Monday, February 25, 2013

Upcoming Classes

It’s a great time to take a knitting class. I am amazed at what I learn from a class. I almost always pick up something new. Here is a lineup of the classes coming up this week and next at Kiwi Knitting. If you cannot make one of these we can always schedule a private lesson. Check out the classes at for more. Classes are listed under Knitters Kamp and in the Newsletter.
Felted Clogs – These fun slippers will become a favorite of the whole family! Materials: 100 –
200g of worsted or chunky 100% non-superwash wool for a child or 300 – 400g for an adult; 16” & 24” US13 circular knitting needles; & Fibertrends pattern AC-33 or CH-38. Cost: $48.
Teacher: Jill Holbrook. 1 – 3 PM Tue Feb 26 – Mar 12. (3 sessions)

Lace Scarf -- You’ve learned the elements of lace knitting and are ready for your first project.How about a graceful scarf? The first week will get you started with a provisional cast on, tips and tricks of knitting lace and the rhythm of lace knitting. The second week will be all aboutedging and finishing the scarf. Materials: 400y (or more) lace weight or fingering weight yarn in a light color – much easier to see your work; US1, 2 or 3 knitting needles for lace yarn or US3, 4 & 5 for fingering (preferably circulars); crochet hook (2 - 2.25mm); stitch markers; scissors; a small amount of light weight contrasting yarn; and pencil & paper. Cost: $32. Teacher: Jill Holbrook. 1 – 3 PM Wed Feb 27 & Mar 6 (2 sessions)

Fair Isle Knitting -- Are you intrigued by the beauty of items made in patterns with 2 or more colors? Learn the techniques to start creating your own! Materials: small amts of 2 different colors of yarn & appropriate needles. Teacher: Jill Holbrook. 10 – Noon Thu Feb 28
Block by Block Afghan – Here is a fun class where you can experiment with different stitch
patterns & embellishments then finish with a unique conversation piece for your favorite chair or
sofa. Materials: 600g light, worsted yarn in MC; 200g in 3 CC’s; 100g in 2 more CC’s; US 7
knitting needles & US 6 DPN; & access to patterns from Knitting Block by Block by Nicky
Epstein. Cost: $16/ sessions. Teacher: Holly Harper. 10 AM – Noon Mon Mar 1, 18, 25,
April 1 & 29 (other sessions may be planned by the group).
There are lots more classes in March and April including beginning knitting and beginning crochet classes. If you do not see what you want please let us know. Suggestions are most welcome.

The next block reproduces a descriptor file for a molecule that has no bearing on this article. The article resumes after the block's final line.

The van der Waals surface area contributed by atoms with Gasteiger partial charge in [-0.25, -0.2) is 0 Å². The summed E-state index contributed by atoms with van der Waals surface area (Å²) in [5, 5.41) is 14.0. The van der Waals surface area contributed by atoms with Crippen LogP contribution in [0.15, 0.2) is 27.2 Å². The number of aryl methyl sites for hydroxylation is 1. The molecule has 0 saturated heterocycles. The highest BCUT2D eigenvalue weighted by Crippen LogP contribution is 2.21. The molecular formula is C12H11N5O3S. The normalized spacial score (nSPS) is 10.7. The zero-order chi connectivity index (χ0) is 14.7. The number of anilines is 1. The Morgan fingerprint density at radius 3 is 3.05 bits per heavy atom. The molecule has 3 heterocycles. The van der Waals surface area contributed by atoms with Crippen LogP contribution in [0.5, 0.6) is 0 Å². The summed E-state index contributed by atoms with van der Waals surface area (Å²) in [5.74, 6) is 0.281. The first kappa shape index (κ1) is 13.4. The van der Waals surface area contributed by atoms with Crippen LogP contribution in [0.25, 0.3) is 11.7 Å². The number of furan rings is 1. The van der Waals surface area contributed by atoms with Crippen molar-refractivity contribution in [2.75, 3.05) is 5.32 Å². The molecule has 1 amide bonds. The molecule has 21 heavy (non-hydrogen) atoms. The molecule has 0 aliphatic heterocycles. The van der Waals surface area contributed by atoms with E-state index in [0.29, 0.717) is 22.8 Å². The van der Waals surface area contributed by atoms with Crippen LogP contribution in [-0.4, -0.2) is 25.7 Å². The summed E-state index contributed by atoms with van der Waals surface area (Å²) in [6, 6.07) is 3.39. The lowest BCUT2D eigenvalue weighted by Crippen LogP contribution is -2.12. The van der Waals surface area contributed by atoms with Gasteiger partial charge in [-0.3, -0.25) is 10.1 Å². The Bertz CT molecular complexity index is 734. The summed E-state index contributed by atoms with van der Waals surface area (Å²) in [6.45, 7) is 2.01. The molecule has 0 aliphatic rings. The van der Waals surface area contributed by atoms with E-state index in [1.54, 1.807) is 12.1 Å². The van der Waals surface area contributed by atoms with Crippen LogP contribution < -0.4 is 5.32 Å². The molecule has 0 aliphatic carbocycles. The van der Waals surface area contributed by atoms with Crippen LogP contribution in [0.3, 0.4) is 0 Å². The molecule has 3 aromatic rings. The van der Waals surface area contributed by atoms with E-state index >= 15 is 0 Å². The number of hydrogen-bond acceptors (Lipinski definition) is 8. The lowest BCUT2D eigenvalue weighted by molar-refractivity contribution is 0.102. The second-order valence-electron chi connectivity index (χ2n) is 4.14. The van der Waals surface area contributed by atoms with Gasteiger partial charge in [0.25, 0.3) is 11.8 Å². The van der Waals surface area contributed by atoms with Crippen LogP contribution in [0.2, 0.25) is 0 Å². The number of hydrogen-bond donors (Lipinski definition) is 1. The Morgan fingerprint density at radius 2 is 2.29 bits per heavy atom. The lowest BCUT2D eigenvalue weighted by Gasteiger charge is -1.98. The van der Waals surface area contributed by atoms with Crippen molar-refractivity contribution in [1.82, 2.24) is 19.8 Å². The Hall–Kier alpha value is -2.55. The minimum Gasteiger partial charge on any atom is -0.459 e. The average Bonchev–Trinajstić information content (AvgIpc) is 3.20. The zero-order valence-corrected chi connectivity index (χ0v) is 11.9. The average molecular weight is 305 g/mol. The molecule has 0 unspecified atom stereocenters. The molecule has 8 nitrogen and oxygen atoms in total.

Wednesday, February 6, 2013

Knitting with Silk

Silk is a true luxury fiber known for its fabulous luster, drape and intense colors when dyed.

A Bit of History

The cultivation of silk began in China before 1500 B.C.E. The legend, myth or story of its discovery starts with a Chinese “princess” (or Emperor’s wife) who was sipping tea in the garden. A cocoon dropped into her cup. Strands loosened from the cocoon suggesting the strands could be unwound from the cocoon and joined together to make thread. Silk production became a protected secret and silk fabric a much desired commodity. The Silk Road became the primary trade route all because of silk. This brought much wealth to China.

Bombyx Mori Moth 
Where Silk Comes From
Silk begins as a tiny moth egg that hatches into a tiny caterpillar. The caterpillar consumes mulberry leaves almost nonstop for 3-5 weeks, growing to 10,000 times its original weight. When the caterpillar decides the time is right it begins to spin a cocoon where it will transform into a moth and begin the cycle all over again.

Silk Cocoons
The cocoon can be literally unwound and reeled into thread without twisting. It is so fine it takes 7 strands together or more to make a thread. This is the finest and most expensive form of silk yarn.

Silk and wool blend yarn
Not all silk yarns are the same. Cocoons can be stretched or carded into different forms for spinning into yarn that are smooth and lustrous or thick and thin or other textured yarns.

Knitting with silk

Silk has body and yet is beautifully supple. It has minimal elasticity so it is often blended with wool to add memory to the yarn. Silk in a cotton or wool blend adds drape. Silk is warm to wear in cold weather and cool to wear in summer.
  • Pure silk yarn can be a bit slippery to knit through not as slippery as soy silk or bamboo yarns
  • Any knit structure will work in although stockinette will show off its luster and lace its drape.
  • Some silk yarns can be dense so cables should be knit sparingly in a silk yarn
  • Play with needle sizes – go up a size to increase the drape and down a size if you need more body in a garment.
Silk is an absolute delight to knit. We are so lucky to have so many beautiful yarns of and with silk to enjoy